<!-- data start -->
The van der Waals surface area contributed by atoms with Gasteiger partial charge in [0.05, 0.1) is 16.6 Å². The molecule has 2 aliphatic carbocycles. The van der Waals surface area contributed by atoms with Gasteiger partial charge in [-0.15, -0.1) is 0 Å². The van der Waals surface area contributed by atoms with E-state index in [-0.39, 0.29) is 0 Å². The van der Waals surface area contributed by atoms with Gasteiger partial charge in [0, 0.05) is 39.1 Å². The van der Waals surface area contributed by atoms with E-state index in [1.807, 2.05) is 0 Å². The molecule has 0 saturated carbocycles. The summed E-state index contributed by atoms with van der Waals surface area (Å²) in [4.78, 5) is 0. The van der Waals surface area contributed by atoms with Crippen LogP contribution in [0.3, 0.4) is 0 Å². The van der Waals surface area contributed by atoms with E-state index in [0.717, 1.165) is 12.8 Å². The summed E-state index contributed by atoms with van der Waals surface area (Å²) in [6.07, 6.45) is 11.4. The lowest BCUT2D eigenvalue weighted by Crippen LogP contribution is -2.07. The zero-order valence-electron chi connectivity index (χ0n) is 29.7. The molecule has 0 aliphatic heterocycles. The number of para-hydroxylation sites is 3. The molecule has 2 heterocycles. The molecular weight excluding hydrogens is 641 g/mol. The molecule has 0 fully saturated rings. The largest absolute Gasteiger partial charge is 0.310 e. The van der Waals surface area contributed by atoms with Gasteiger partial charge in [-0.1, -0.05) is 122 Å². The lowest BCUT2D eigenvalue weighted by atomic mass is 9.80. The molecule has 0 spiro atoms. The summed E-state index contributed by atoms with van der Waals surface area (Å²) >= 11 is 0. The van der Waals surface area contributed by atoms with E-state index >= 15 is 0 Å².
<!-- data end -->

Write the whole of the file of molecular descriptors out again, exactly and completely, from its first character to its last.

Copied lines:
The van der Waals surface area contributed by atoms with Gasteiger partial charge in [0.05, 0.1) is 16.6 Å². The molecule has 2 aliphatic carbocycles. The van der Waals surface area contributed by atoms with Gasteiger partial charge in [-0.15, -0.1) is 0 Å². The van der Waals surface area contributed by atoms with E-state index in [-0.39, 0.29) is 0 Å². The van der Waals surface area contributed by atoms with Gasteiger partial charge in [0, 0.05) is 39.1 Å². The van der Waals surface area contributed by atoms with E-state index in [1.807, 2.05) is 0 Å². The molecule has 0 saturated carbocycles. The summed E-state index contributed by atoms with van der Waals surface area (Å²) in [4.78, 5) is 0. The van der Waals surface area contributed by atoms with Crippen LogP contribution in [0.3, 0.4) is 0 Å². The van der Waals surface area contributed by atoms with E-state index in [0.717, 1.165) is 12.8 Å². The summed E-state index contributed by atoms with van der Waals surface area (Å²) in [6.07, 6.45) is 11.4. The lowest BCUT2D eigenvalue weighted by Crippen LogP contribution is -2.07. The zero-order valence-electron chi connectivity index (χ0n) is 29.7. The molecule has 0 aliphatic heterocycles. The number of para-hydroxylation sites is 3. The molecule has 2 heterocycles. The molecular weight excluding hydrogens is 641 g/mol. The molecule has 0 fully saturated rings. The largest absolute Gasteiger partial charge is 0.310 e. The van der Waals surface area contributed by atoms with Gasteiger partial charge in [-0.1, -0.05) is 122 Å². The lowest BCUT2D eigenvalue weighted by atomic mass is 9.80. The molecule has 0 spiro atoms. The summed E-state index contributed by atoms with van der Waals surface area (Å²) >= 11 is 0. The van der Waals surface area contributed by atoms with E-state index >= 15 is 0 Å².